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Does your Management Agreement meet the Consumer Contracts Regulations?

Posted by on March 2, 2015


The Consumer Contracts (Information, Cancellation & Additional Charges) Regulations 2013 replaced the Distance Selling Regulations & Door Step Selling Regulations.  They make it an obligation for “traders” to give “consumers” certain information.

From 13 June 2014, all distance, off-premises and on-premises contracts made will be subject to the 2013 Regulations. Contracts which pre-exist 13 June 2014, are governed by Consumer Protection (Distance Selling) Regulations 2000 and the Cancellation of Contracts made in a Consumer’s Home or Place of Work Regulations 2008.

The Regulations apply in relation to contract of services, under which a typical Letting Agent’s Terms & Conditions or Management Agreement will fall.   The Regulations require a “trader” (i.e. the Letting Agent) to provide the “consumer” (i.e. the Landlord) with certain information before entering into a contract (i.e. Terms & Conditions of service or Management Agreement).  Certain information must be provided whether this is an “on-premises contract” or an “off-premises contract”.  Essentially an off-premises contract is where the contract is concluded outwith the business premises of the Letting Agent.  The information to be provided were it is an on-premises contract includes basic information such as the main characteristics of the services to be provided, the identity of the Letting Agent together with their address and telephone number, prices/fees and also the Letting Agents complaints handling policy where applicable.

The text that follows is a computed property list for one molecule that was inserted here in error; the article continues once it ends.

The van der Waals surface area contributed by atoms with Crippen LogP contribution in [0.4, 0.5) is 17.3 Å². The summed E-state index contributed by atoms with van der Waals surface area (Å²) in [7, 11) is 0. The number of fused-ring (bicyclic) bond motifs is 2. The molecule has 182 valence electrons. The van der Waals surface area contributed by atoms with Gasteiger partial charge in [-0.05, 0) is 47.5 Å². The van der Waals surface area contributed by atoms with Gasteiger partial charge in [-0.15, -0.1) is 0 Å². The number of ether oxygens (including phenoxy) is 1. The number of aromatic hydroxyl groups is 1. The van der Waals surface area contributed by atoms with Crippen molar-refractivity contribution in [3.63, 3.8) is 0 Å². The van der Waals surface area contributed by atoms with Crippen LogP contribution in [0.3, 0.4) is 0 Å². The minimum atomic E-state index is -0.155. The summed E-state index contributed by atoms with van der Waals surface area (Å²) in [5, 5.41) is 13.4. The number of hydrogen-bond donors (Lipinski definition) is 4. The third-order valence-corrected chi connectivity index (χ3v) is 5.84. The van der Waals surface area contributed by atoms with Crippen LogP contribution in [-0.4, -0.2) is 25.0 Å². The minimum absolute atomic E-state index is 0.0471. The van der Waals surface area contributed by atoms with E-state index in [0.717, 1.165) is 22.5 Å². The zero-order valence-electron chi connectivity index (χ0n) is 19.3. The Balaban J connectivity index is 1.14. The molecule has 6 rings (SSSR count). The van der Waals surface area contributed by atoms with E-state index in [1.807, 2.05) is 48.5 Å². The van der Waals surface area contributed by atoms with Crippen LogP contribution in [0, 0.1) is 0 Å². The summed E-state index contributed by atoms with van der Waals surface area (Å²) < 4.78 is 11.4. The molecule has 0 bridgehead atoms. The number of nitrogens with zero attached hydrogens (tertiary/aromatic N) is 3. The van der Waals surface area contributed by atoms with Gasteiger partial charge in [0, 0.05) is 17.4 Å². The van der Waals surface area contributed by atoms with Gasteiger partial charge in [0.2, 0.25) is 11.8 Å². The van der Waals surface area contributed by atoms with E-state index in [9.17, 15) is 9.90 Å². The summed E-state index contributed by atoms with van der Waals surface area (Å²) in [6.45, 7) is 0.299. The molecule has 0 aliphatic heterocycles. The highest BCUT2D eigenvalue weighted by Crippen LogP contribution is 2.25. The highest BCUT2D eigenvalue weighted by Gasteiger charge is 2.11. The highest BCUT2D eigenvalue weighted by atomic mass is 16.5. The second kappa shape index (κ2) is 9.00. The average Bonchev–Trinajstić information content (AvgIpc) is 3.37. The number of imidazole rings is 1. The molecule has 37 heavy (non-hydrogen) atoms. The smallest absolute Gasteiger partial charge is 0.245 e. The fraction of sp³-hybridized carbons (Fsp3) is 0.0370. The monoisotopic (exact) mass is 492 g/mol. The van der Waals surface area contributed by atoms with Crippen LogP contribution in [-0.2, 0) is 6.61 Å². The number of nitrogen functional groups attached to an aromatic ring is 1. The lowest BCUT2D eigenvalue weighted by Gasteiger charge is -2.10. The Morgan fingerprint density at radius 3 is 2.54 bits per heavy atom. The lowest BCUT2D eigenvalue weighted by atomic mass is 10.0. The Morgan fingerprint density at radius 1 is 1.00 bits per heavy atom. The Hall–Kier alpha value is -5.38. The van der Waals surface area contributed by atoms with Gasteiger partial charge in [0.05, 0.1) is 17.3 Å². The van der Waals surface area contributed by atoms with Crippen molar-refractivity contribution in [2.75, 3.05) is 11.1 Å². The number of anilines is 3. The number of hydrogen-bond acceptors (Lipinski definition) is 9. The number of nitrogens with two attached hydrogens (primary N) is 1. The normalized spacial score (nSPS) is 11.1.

Where the contract is an off-premises contract, the information to be provided also includes information as to the Landlord’s right to cancel. The Landlord will have a right to cancel an “off-premises” agreement within 14 days after the day on which the contract is entered into.  The Landlord does not need to give any reason for doing so and simply has to inform the Letting Agent of his decision to cancel. Where the right to cancel exists, the Letting Agent must provide a copy of the model cancellation form with the contract as per Regulation 10(1) (b).  The Landlord can either use a style form which is provided for within the Regulations or can simply make “any other clear statement setting out the decision to cancel the contract”.

If it is the parties’ intention to commence the provision of the services within the 14 day cancellation period, then you will require to have the Landlord specifically agree (in writing) firstly for the provision of services to commence within the 14 days and secondly that they will be liable for any costs incurred by the agent in commencing the services within that 14 day period.  If you fail to have the Landlord specifically agree that they will be liable for the costs, the agent cannot recover these if the right to cancel is exercised.

Many agents operate a system whereby Landlord’s sign their Terms of Business electronically online. This would qualify as an off-premises contract. In this case there should be a clear statement in relation to the Landlord’s right to cancel that contract within the 14 day period.

Where the contract is concluded at the business premises of the Letting Agent and both Landlord and Agent are present, then the 14 day cancellation period does not apply.

Where a right to cancel exists, the cancellation period may extend to a period of 12 months as per Regulation 31 where the Letting Agent fails to provide the Landlord with information on this right within the time limits required by type of contract.  In addition to this, the same failure on behalf of the Letting Agent may also result in them being required to refund all payments to the Landlord under Regulation 34.

 

 

 

 

 

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